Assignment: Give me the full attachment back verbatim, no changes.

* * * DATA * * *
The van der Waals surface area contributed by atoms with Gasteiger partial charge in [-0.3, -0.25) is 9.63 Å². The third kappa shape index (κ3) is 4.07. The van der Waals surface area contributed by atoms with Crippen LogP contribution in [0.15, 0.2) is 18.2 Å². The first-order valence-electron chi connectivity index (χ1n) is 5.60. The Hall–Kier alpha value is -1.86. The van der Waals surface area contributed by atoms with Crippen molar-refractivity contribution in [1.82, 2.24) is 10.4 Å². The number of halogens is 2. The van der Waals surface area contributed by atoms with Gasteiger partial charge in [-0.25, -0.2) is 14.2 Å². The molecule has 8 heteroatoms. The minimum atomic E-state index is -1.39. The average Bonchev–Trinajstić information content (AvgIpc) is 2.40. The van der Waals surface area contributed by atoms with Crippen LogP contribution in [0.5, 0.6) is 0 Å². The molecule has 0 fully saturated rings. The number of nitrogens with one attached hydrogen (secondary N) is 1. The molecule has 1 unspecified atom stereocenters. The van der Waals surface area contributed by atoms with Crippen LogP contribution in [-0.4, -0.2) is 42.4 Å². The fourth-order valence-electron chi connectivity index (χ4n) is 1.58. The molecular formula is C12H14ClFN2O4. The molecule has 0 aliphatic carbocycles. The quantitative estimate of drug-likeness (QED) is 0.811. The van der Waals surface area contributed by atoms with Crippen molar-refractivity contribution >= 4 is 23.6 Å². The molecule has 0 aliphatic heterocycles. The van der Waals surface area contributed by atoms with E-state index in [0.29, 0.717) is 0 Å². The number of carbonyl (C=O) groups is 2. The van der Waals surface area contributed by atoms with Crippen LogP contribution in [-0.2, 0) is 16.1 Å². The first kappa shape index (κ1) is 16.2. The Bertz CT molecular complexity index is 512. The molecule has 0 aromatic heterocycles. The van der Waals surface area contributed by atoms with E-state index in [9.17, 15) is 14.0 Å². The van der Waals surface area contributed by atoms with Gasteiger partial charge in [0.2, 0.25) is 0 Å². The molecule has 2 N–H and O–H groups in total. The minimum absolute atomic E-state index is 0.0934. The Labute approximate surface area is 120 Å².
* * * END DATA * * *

The van der Waals surface area contributed by atoms with Gasteiger partial charge in [-0.3, -0.25) is 9.63 Å². The third kappa shape index (κ3) is 4.07. The van der Waals surface area contributed by atoms with Crippen LogP contribution in [0.15, 0.2) is 18.2 Å². The first-order valence-electron chi connectivity index (χ1n) is 5.60. The Hall–Kier alpha value is -1.86. The van der Waals surface area contributed by atoms with Crippen molar-refractivity contribution in [1.82, 2.24) is 10.4 Å². The number of halogens is 2. The van der Waals surface area contributed by atoms with Gasteiger partial charge in [-0.25, -0.2) is 14.2 Å². The molecule has 8 heteroatoms. The minimum atomic E-state index is -1.39. The average Bonchev–Trinajstić information content (AvgIpc) is 2.40. The van der Waals surface area contributed by atoms with Crippen LogP contribution in [0.5, 0.6) is 0 Å². The molecule has 0 fully saturated rings. The number of nitrogens with one attached hydrogen (secondary N) is 1. The molecule has 1 unspecified atom stereocenters. The van der Waals surface area contributed by atoms with Crippen LogP contribution in [-0.4, -0.2) is 42.4 Å². The fourth-order valence-electron chi connectivity index (χ4n) is 1.58. The molecular formula is C12H14ClFN2O4. The molecule has 0 aliphatic carbocycles. The quantitative estimate of drug-likeness (QED) is 0.811. The van der Waals surface area contributed by atoms with Crippen molar-refractivity contribution >= 4 is 23.6 Å². The molecule has 0 aliphatic heterocycles. The van der Waals surface area contributed by atoms with E-state index in [0.29, 0.717) is 0 Å². The number of carbonyl (C=O) groups is 2. The van der Waals surface area contributed by atoms with Crippen LogP contribution in [-0.2, 0) is 16.1 Å². The first kappa shape index (κ1) is 16.2. The Bertz CT molecular complexity index is 512. The molecule has 0 aromatic heterocycles. The van der Waals surface area contributed by atoms with E-state index in [9.17, 15) is 14.0 Å². The van der Waals surface area contributed by atoms with Gasteiger partial charge in [0.2, 0.25) is 0 Å². The molecule has 2 N–H and O–H groups in total. The minimum absolute atomic E-state index is 0.0934. The Labute approximate surface area is 120 Å².